Elijah Millsap, UAB: The brother of Utah Jazz forward Paul Millsap, Elijah turns 23 this summer and is on track to graduate after his fourth year of college basketball. His draft stock is still somewhat up in the air, though, as he only really emerged on the radar screen this year. A fifth year in college may or may not have helped his stock, depending on who you talk to, but Millsap obviously already has his mind made up. With one of his brothers being a certified NBA agent and another being an NBA player, he was in position to receive all the information he needed to make an accurate decision.
A.J. Ogilvy, Vanderbilt: Ogilvy put himself firmly on the NBA's radar screen with an excellent performance at the U-19 World Championship in Serbia back in 2007, but his college career ended up being somewhat of a disappointment after a promising freshman year. His minutes were down this season as there was apparently some friction between him and his coaching staff, while NBA scouts did not see as much improvement as they may have hoped. Ogilvy is a borderline NBA draft pick at this point who will have a significant market overseas, both in his native country of Australia and in Europe, where his skill-set may be more appreciated.
Terrico White, Mississippi: White's college career was short but fairly unconventional, going from unheralded prospect to being deemed a potential future star, while ultimately emerging as a marked disappointment this season. The reality is that he was probably somewhere in the middle of that wide spectrum all along, but in his mind he had almost no choice but to declare for the draft, seeing as how the perceived hype around him was appearing to fizzle. He probably could have used another year in college to work on his game, but he was in an unattractive situation at Ole Miss playing alongside a shot happy combo guard on a team that completely fell apart over the past few months.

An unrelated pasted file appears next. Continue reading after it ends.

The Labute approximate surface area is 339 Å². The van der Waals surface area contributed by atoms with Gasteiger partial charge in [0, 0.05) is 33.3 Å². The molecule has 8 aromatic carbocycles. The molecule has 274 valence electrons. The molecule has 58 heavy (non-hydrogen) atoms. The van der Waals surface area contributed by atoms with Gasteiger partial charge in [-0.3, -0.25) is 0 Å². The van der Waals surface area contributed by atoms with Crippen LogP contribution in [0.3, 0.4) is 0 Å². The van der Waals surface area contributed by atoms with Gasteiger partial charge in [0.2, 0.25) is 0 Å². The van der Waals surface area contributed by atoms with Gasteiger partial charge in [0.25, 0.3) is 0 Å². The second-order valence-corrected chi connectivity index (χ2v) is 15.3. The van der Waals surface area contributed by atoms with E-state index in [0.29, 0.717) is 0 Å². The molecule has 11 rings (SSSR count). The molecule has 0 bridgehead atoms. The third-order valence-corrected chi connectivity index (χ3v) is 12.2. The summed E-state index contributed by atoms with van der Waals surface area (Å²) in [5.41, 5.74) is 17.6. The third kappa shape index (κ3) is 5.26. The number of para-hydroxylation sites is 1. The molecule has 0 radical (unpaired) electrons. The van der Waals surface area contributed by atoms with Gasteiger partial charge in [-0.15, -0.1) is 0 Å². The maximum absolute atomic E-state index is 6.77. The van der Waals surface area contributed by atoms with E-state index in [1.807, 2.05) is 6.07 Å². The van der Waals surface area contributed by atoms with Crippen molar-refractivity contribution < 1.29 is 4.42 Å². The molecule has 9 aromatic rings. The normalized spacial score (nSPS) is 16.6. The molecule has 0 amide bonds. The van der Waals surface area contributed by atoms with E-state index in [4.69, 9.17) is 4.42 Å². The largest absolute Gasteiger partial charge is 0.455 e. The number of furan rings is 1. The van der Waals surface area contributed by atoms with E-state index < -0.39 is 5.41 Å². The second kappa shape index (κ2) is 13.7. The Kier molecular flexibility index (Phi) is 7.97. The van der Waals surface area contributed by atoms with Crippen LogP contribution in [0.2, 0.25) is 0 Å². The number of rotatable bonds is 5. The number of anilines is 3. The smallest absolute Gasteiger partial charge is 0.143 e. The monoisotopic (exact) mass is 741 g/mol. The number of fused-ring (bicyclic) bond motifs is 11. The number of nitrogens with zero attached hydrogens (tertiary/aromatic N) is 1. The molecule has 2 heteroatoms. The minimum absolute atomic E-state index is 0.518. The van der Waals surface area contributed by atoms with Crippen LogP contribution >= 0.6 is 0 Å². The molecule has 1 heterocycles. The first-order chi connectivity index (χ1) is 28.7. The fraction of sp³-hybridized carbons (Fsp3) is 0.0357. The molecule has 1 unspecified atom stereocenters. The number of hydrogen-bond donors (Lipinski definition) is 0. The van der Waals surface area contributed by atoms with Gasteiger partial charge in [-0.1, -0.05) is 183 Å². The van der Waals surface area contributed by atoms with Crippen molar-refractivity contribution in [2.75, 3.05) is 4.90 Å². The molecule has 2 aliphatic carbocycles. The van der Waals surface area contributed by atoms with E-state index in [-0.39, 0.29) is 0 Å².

Hassan Whiteside, Marshall: Drawing a significant amount of buzz from NBA scouts over the course of the season, Whiteside decided to strike while the iron was hot. He may have shot himself in the foot along the way, though, drawing a reputation for being lazy and incredibly immature, things that have clearly affected his stock. Whiteside probably could have used another year to mature physically and mentally before being thrown to the wolves of the NBA, but seemed to make up his mind already midway through the season. His career could go in many different directions from this point, even if there is no questioning how incredibly talented he is.
Willie Warren, Oklahoma: The rise and fall of Warren's draft stock -- from likely lottery pick to potential second rounder -- will be discussed ad nauseam in coming years. It serves as a cautionary tale for knowing when to cash in, as well as how not to act after deciding not to, even if we're only a couple of chapters into his story. With his future up in the air due to the damage that has been done to his draft stock, there was a legitimate case for Warren to come back and try to make up some of the ground he lost. At the end of the day, though, no one will describe his final decision as being much of a surprise.